On June 29, 2023, the US Supreme Court ruled that the US Constitution prohibits American universities from having affirmative action policies on the grounds of race. Jenny Bacon, paralegal, and Emma O’Connor, director, discuss what impact this judgement could have in the UK.
The background to the US Supreme Court decision is that, for many years, affirmative action policies had been used by some universities to increase the number of Black, Hispanic, and other underrepresented groups of students on American university campuses. The US Supreme Court has ruled that these policies breach the US Constitution’s pledge of equal protection under the law. The Supreme Court judges said they believed applicants could still describe how their race had “affected his or her life, be it through discrimination, inspiration, or otherwise", and universities could still use considerations such as geographic origin or economic disadvantage to diversify their student population. Whilst some welcomed the Supreme Court’s decision, others questioned whether limiting the numbers of underrepresented groups at US universities could have a knock-on effect in terms of representation in the workplace.
Positive action in the UK
In the UK, we do not have the concept of affirmative action. Instead, under the Equality Act 2010, there is something called “positive action”. This is the use of measures which are permitted under the Equality Act 2010 to help and enable people from under-represented workplace groups to overcome barriers when competing with other applicants who are not under-represented. The aim of positive action is to lessen and remove discrimination from the workplace, making it more equal. Examples include:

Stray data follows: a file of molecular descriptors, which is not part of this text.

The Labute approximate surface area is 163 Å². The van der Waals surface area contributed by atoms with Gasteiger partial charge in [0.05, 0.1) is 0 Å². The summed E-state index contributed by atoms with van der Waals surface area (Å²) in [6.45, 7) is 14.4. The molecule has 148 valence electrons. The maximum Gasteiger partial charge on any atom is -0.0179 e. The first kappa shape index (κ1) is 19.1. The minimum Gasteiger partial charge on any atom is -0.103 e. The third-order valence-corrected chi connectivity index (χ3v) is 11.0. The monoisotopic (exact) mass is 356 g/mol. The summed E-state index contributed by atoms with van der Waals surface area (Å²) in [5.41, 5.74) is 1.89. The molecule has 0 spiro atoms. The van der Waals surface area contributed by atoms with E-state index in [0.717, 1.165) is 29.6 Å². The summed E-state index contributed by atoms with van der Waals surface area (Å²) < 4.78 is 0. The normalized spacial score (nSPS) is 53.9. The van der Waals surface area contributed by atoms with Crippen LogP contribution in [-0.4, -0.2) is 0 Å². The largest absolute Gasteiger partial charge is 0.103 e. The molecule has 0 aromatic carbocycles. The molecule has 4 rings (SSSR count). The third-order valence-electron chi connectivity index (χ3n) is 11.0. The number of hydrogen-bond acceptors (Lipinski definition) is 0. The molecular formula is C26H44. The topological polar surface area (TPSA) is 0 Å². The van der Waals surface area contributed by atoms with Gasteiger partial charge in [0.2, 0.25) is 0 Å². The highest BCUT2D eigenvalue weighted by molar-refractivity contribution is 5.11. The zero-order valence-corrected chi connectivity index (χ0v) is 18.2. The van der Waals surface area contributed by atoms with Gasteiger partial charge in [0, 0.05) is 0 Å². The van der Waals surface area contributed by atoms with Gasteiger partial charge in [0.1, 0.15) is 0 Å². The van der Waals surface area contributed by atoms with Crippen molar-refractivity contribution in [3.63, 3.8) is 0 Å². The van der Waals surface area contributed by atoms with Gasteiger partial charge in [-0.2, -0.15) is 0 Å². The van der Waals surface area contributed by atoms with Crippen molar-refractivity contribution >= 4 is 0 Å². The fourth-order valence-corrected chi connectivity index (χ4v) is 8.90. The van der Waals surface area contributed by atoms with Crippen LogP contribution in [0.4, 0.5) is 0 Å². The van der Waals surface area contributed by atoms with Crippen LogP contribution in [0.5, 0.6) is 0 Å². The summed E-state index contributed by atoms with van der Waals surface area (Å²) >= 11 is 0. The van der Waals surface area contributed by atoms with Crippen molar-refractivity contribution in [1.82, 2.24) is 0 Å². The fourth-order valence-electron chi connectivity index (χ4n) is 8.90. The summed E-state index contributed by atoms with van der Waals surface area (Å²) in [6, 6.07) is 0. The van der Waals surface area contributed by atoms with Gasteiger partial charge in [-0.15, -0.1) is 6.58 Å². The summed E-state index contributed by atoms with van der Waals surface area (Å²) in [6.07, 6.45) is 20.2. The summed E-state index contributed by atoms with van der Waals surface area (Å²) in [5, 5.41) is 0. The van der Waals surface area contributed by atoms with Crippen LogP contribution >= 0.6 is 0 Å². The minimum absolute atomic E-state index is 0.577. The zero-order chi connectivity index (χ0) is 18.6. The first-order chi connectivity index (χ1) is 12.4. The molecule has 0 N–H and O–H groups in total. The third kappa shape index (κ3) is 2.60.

targeting job adverts at under-represented groups to encourage them to apply for opportunities;
recruiting a person with a protected characteristic, such as age, disability, and race, rather than another equally qualified person who does not have that/those protected characteristic(s);
offering mentoring schemes to under-represented groups; or
offering pre-application training, such as help with improving CVs.
Although UK employers must be careful not to allow their EDI policies to positively discriminate, which, under the Equality Act 2010 is prohibited, businesses and organisations in the UK could look at what practical steps they could take to encourage and support those from underrepresented groups. For example, think about your policies relating to family leave or maternity return – how supportive are you as an employer of women returning to the workplace after maternity leave? How generous is your flexible working policy for parents or carers? Do you support older workers within the organisation, or are you losing a great wealth of talent once staff hit 55 years of age? Are your recruitment processes inclusive, or do you focus on recruiting in the same image each time?
Our specialist EDI team can assist with EDI audits, analysis, training, and review of workplace equality policies, including recommendations and solutions. Please contact Claire Taylor-Evans today for more information. Alternatively, view our Employment page to see how our team can assist with various legal matters.
Consistent with our policy when giving comment and advice on a non-specific basis, we cannot assume legal responsibility for the accuracy of any particular statement. In the case of specific problems we recommend that professional advice be sought.